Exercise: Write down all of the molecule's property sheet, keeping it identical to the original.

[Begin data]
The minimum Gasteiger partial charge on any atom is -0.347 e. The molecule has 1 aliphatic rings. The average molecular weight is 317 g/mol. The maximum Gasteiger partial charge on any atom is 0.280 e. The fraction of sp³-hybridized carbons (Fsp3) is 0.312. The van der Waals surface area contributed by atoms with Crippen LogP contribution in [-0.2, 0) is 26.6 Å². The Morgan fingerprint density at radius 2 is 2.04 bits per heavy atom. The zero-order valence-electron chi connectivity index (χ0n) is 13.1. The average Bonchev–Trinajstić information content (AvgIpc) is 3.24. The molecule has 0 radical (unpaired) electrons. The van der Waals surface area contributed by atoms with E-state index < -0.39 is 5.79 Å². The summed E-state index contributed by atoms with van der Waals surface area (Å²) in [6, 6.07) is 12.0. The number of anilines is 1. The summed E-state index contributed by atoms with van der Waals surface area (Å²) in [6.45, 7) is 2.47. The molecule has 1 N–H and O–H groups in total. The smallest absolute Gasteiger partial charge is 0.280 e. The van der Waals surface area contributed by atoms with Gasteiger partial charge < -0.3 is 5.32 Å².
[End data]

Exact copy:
The minimum Gasteiger partial charge on any atom is -0.347 e. The molecule has 1 aliphatic rings. The average molecular weight is 317 g/mol. The maximum Gasteiger partial charge on any atom is 0.280 e. The fraction of sp³-hybridized carbons (Fsp3) is 0.312. The van der Waals surface area contributed by atoms with Crippen LogP contribution in [-0.2, 0) is 26.6 Å². The Morgan fingerprint density at radius 2 is 2.04 bits per heavy atom. The zero-order valence-electron chi connectivity index (χ0n) is 13.1. The average Bonchev–Trinajstić information content (AvgIpc) is 3.24. The molecule has 0 radical (unpaired) electrons. The van der Waals surface area contributed by atoms with E-state index < -0.39 is 5.79 Å². The summed E-state index contributed by atoms with van der Waals surface area (Å²) in [6, 6.07) is 12.0. The number of anilines is 1. The summed E-state index contributed by atoms with van der Waals surface area (Å²) in [6.45, 7) is 2.47. The molecule has 1 N–H and O–H groups in total. The smallest absolute Gasteiger partial charge is 0.280 e. The van der Waals surface area contributed by atoms with Gasteiger partial charge < -0.3 is 5.32 Å².